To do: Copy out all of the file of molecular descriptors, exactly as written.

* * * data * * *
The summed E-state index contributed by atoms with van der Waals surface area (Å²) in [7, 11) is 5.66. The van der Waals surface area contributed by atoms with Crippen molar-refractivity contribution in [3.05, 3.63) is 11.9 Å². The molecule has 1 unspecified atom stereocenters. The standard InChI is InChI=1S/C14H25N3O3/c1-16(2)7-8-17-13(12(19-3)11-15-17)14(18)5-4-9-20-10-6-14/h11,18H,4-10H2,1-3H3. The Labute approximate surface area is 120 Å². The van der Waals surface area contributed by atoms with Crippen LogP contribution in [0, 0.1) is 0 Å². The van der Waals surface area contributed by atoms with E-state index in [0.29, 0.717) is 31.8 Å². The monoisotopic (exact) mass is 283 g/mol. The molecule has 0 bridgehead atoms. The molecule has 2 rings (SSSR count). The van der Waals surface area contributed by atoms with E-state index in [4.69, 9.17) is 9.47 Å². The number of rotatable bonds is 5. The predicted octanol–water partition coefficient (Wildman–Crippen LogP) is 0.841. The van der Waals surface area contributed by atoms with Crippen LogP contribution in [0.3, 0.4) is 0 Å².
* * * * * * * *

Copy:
The summed E-state index contributed by atoms with van der Waals surface area (Å²) in [7, 11) is 5.66. The van der Waals surface area contributed by atoms with Crippen molar-refractivity contribution in [3.05, 3.63) is 11.9 Å². The molecule has 1 unspecified atom stereocenters. The standard InChI is InChI=1S/C14H25N3O3/c1-16(2)7-8-17-13(12(19-3)11-15-17)14(18)5-4-9-20-10-6-14/h11,18H,4-10H2,1-3H3. The Labute approximate surface area is 120 Å². The van der Waals surface area contributed by atoms with Crippen LogP contribution in [0, 0.1) is 0 Å². The van der Waals surface area contributed by atoms with E-state index in [0.29, 0.717) is 31.8 Å². The monoisotopic (exact) mass is 283 g/mol. The molecule has 0 bridgehead atoms. The molecule has 2 rings (SSSR count). The van der Waals surface area contributed by atoms with E-state index in [4.69, 9.17) is 9.47 Å². The number of rotatable bonds is 5. The predicted octanol–water partition coefficient (Wildman–Crippen LogP) is 0.841. The van der Waals surface area contributed by atoms with Crippen LogP contribution in [0.3, 0.4) is 0 Å².